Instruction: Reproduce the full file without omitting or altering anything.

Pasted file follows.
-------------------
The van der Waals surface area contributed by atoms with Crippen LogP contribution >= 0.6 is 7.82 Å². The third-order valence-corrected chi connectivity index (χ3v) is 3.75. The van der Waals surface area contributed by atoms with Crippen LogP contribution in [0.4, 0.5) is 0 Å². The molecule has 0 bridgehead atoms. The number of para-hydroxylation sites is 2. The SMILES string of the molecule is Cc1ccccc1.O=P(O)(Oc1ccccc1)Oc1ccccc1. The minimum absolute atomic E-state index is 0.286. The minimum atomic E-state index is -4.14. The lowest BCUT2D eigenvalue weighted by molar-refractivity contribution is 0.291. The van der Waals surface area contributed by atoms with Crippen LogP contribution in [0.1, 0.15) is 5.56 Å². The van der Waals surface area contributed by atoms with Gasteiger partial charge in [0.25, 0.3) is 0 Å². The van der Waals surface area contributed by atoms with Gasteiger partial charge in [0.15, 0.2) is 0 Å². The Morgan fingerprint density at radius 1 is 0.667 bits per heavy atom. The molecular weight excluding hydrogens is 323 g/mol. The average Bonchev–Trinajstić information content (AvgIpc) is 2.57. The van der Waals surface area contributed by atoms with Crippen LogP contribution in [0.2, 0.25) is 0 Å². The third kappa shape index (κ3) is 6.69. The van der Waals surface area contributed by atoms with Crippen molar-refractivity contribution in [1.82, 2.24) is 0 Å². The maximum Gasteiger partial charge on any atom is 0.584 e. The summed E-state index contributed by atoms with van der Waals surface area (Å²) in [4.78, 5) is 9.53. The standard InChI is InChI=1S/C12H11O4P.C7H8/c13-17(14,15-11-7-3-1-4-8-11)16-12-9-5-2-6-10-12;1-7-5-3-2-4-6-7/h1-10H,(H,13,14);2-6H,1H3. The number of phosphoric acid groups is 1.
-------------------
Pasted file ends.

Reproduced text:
The van der Waals surface area contributed by atoms with Crippen LogP contribution >= 0.6 is 7.82 Å². The third-order valence-corrected chi connectivity index (χ3v) is 3.75. The van der Waals surface area contributed by atoms with Crippen LogP contribution in [0.4, 0.5) is 0 Å². The molecule has 0 bridgehead atoms. The number of para-hydroxylation sites is 2. The SMILES string of the molecule is Cc1ccccc1.O=P(O)(Oc1ccccc1)Oc1ccccc1. The minimum absolute atomic E-state index is 0.286. The minimum atomic E-state index is -4.14. The lowest BCUT2D eigenvalue weighted by molar-refractivity contribution is 0.291. The van der Waals surface area contributed by atoms with Crippen LogP contribution in [0.1, 0.15) is 5.56 Å². The van der Waals surface area contributed by atoms with Gasteiger partial charge in [0.25, 0.3) is 0 Å². The van der Waals surface area contributed by atoms with Gasteiger partial charge in [0.15, 0.2) is 0 Å². The Morgan fingerprint density at radius 1 is 0.667 bits per heavy atom. The molecular weight excluding hydrogens is 323 g/mol. The average Bonchev–Trinajstić information content (AvgIpc) is 2.57. The van der Waals surface area contributed by atoms with Crippen LogP contribution in [0.2, 0.25) is 0 Å². The third kappa shape index (κ3) is 6.69. The van der Waals surface area contributed by atoms with Crippen molar-refractivity contribution in [1.82, 2.24) is 0 Å². The maximum Gasteiger partial charge on any atom is 0.584 e. The summed E-state index contributed by atoms with van der Waals surface area (Å²) in [4.78, 5) is 9.53. The standard InChI is InChI=1S/C12H11O4P.C7H8/c13-17(14,15-11-7-3-1-4-8-11)16-12-9-5-2-6-10-12;1-7-5-3-2-4-6-7/h1-10H,(H,13,14);2-6H,1H3. The number of phosphoric acid groups is 1.